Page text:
The flowers, in bloom, the air sweet the scent of spring. We passed shuttered schools and quiet churches. A funky little house we'd never noticed before, yard neatly ordered, surrounded by polka dotted poles upon which sat the Buddha's head. We passed the sweet little gardens out front of my son's old elementary school, and critiqued the book selection in a Tiny Library. One doesn't see such things while driving.
At the Starbucks in the strip mall, a long line of cars snaking halfway across the parking lot. Each idling, windows up, sitting and waiting, occupants staring at their phones, locked away on a lovely spring afternoon. Humans are so peculiar.

March 21

Essential businesses must remain open, we are told.
Yesterday, I walked past one of the title lending "businesses" that have sprung up all throughout Virginia over the last two decades. In exchange for the right to take your car as collateral, they offer loans at absurdly high, usurious interest rates. 200%. 300%. It's fundamentally predatory, but such businesses present themselves as "providing a a lifeline." They give generously to the re-election campaigns of Virginia politicians, who serve them well.
With the economy seizing up, they were doing a brisk business. A woman, leaving in a late model Kia. Older, morbidly obese, and wearing a surgical mask. She did not look well. At the door, a woman and a man waited for admittance. I wondered which of the cars belonged to which. Was his the Toyota work-truck? Was hers the Honda Accord? They stood six feet apart from one another in the strangely warm March sun. They did not talk.
Inside, "easy money," now desperately needed, borrowed from an uncertain future at a heavy cost.

March 20

The two shopping carts sat on either side of the bench, piled with possessions. They usually can be found outside a Burger King, but BK is closed now for anything but take out.
I approached the mass of possessions, wondering in my selfish way if there would be an ask as I passed. Two of them, each familiar, were beneath an umbrella, opened to shelter them from an unusually hot March sun. He, grizzled and greybearded. She, sturdy, of indeterminate age, latina or indigenous.
I glanced at them, a furtive bourgeois curiosity. He was asleep, curled up, his head on her lap. She, her hand softly on his head, looking down at his face, her expression inscrutable. The umbrella, a shadowed halo cast around the two of them.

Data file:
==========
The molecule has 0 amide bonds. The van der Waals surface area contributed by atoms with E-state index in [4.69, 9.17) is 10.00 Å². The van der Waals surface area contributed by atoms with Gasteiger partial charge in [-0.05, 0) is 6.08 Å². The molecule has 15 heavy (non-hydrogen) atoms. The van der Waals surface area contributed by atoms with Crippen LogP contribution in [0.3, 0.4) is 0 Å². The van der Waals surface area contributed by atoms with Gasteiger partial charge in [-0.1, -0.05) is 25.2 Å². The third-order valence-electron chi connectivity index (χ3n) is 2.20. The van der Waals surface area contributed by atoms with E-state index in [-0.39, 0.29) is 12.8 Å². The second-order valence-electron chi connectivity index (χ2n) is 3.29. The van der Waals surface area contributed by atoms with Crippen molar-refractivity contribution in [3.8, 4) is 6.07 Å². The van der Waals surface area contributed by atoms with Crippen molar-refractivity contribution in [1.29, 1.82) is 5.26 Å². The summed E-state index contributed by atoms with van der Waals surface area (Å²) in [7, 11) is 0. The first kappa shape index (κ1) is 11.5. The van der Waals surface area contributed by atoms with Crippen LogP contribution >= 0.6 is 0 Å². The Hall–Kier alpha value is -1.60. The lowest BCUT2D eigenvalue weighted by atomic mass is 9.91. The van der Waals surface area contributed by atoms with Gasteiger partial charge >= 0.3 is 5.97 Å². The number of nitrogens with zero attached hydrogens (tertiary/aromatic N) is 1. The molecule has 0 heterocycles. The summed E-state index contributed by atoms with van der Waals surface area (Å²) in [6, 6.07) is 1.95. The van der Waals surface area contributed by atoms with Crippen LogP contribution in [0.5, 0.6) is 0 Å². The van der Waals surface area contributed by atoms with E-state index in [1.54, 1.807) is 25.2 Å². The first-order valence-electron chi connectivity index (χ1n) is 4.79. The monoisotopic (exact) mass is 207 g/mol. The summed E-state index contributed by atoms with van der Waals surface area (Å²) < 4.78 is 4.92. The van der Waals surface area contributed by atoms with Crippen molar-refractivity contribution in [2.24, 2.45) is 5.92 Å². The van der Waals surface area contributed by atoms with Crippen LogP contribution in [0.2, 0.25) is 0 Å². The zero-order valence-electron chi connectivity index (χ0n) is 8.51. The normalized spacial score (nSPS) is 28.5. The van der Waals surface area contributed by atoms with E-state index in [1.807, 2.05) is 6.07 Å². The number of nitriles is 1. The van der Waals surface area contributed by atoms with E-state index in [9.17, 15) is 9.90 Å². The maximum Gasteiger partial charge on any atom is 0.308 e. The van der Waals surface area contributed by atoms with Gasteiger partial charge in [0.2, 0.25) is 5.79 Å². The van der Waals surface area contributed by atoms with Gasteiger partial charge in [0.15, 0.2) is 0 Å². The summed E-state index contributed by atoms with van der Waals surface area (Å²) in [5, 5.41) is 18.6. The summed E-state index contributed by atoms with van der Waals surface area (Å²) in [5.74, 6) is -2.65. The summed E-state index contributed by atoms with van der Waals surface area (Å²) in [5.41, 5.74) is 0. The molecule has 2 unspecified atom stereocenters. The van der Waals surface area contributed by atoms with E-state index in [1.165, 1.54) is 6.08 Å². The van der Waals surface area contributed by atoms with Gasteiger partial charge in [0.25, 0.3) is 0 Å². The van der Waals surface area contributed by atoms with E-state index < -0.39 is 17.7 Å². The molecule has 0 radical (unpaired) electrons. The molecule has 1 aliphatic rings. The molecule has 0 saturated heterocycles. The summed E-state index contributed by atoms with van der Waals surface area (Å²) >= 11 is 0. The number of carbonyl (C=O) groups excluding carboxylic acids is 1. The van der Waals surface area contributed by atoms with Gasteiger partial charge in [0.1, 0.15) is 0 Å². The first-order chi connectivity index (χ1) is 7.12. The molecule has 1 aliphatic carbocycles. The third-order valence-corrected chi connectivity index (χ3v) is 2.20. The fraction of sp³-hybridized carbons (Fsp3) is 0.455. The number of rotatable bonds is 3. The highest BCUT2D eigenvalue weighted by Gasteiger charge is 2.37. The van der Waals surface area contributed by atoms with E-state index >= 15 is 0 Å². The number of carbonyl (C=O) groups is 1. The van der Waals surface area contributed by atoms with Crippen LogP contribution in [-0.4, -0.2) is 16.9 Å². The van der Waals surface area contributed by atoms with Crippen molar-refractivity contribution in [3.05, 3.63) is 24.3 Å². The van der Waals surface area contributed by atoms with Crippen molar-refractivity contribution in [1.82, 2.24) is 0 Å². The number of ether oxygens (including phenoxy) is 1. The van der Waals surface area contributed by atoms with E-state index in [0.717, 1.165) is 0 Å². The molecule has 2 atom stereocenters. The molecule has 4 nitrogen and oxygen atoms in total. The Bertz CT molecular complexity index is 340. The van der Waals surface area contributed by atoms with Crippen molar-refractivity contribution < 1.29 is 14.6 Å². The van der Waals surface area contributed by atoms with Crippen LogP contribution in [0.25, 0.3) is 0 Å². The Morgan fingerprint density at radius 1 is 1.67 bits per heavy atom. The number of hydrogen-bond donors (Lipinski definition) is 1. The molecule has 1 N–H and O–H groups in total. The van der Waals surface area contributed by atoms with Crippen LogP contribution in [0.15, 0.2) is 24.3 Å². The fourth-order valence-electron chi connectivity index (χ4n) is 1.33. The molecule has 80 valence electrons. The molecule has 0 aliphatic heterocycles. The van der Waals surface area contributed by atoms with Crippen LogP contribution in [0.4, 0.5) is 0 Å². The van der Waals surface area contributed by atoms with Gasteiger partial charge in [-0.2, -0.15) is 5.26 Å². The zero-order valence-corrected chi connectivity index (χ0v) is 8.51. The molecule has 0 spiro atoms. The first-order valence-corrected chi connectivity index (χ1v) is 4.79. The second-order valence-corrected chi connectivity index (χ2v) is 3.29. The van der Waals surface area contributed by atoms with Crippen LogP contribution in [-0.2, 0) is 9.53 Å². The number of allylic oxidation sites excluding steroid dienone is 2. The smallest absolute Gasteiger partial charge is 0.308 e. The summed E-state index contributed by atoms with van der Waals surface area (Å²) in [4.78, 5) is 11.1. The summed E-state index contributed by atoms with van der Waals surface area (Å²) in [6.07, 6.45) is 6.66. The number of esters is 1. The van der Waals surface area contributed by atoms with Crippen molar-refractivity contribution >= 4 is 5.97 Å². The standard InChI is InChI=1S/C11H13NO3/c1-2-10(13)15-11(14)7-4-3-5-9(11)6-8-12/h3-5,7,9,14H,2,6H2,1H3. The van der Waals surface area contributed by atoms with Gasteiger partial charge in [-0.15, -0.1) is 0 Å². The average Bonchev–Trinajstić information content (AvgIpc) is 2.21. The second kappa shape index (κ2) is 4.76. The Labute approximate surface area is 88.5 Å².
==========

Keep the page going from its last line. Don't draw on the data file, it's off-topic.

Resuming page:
I looked away. It was too intimate, this moment of connection between the two.
She did not look up as I passed.

March 19

Two days ago, out in the back yard, I was gathering kindling for a coming cold snap. The dog seemed unusually happy. She eagerly trotted over to a spot behind the shed, where I'd seen her rolling about gleefully the day before. I followed, with the intent of stirring our compost pile. That's when I noticed the smell.
Behind the shed, the remains of a raccoon, a ruined shapeless mass of fur and dark melting flesh. It crawled with innumerable white and squirming things. The dog wanted so bad to roll in it, to perfume herself with it. Dog odorants, I think, would be named Old Stank and Rotstench no. 5. I sent her inside, which she did reluctantly and with her more usual ennui.
I buried what remained of it yesterday morning. Took the shovel, and dug out a small trench in the wet clay near the shed. I scooped the dripping pile of bone and blackness into the hole, and though it was utterly foul beyond foulness, I found myself laughing as I filled in the hapless creature's grave.
Were I in a writer's workshop with the Creator of the Universe, I'd call Them out on the foreshadowing. "This feels a little obvious," I'd say, right before the thunder drowned out my voice.

March 18

Every morning at sevenish, I'm out with the dog. It's bright, clear, and brisk this morning, the air sharp with cold. The dog snuffles about in her usual aimless way, tending to the scents that must be investigated. She leaves her little comments-section stream on whatever chat the passing neighbor dogs are having this week.
I, on the other hand, am listening. It is sevenish, but sevenish is different. The aural environment has changed. There's an ambient noise we suburban creatures simply forget, the soft thunder of millions of tons of steel constantly on the move. It is always present, always there, a distant cataract of steel and tire and tarmac.
Today, that roar is quieter. Not gone, but notably hushed. Its voice, lowered. As one might when one hears an unexpected sound upstairs. It feels wary. At attention.

March 17

Today is lovely, Spring evidently oblivious to the ambient anxieties and mortal fears of human beings. Our little suburban street is suddenly filled with foot traffic. Not just the usual trickle of dog walkers, but teens. Runners. Couples. Families with strollers.
A family passes. Their little girl, not more than two, leaves her mother's hand and capers across our front yard. She finds a stick. She squats and looks at it. Then she picks it up, considers her options for a moment, and throws it. Throwing it pleases her, and she scampers back to her mother's outstretched arm, utterly devoid of any care in the world other than perhaps finding another suitable throwing stick.

March 16

Last night, Lije and I dropped by the local Burger King, where we snagged a couple of Impossible Whoppers for takeout. The place was typically Annandale-diverse, as it tends to be.
Esconced in the corner was the grey bearded homeless man who usually spends a chunk of his days there, chatting with a couple of guys in baseball caps. He's there on cold days, and on rainy days, because he can be. The staff at the BK are fine with him being there, in a way I'm not sure other businesses would be.
When the restaurants all close, and the libraries close, one wonders where he'll go in this strange, unwelcoming time.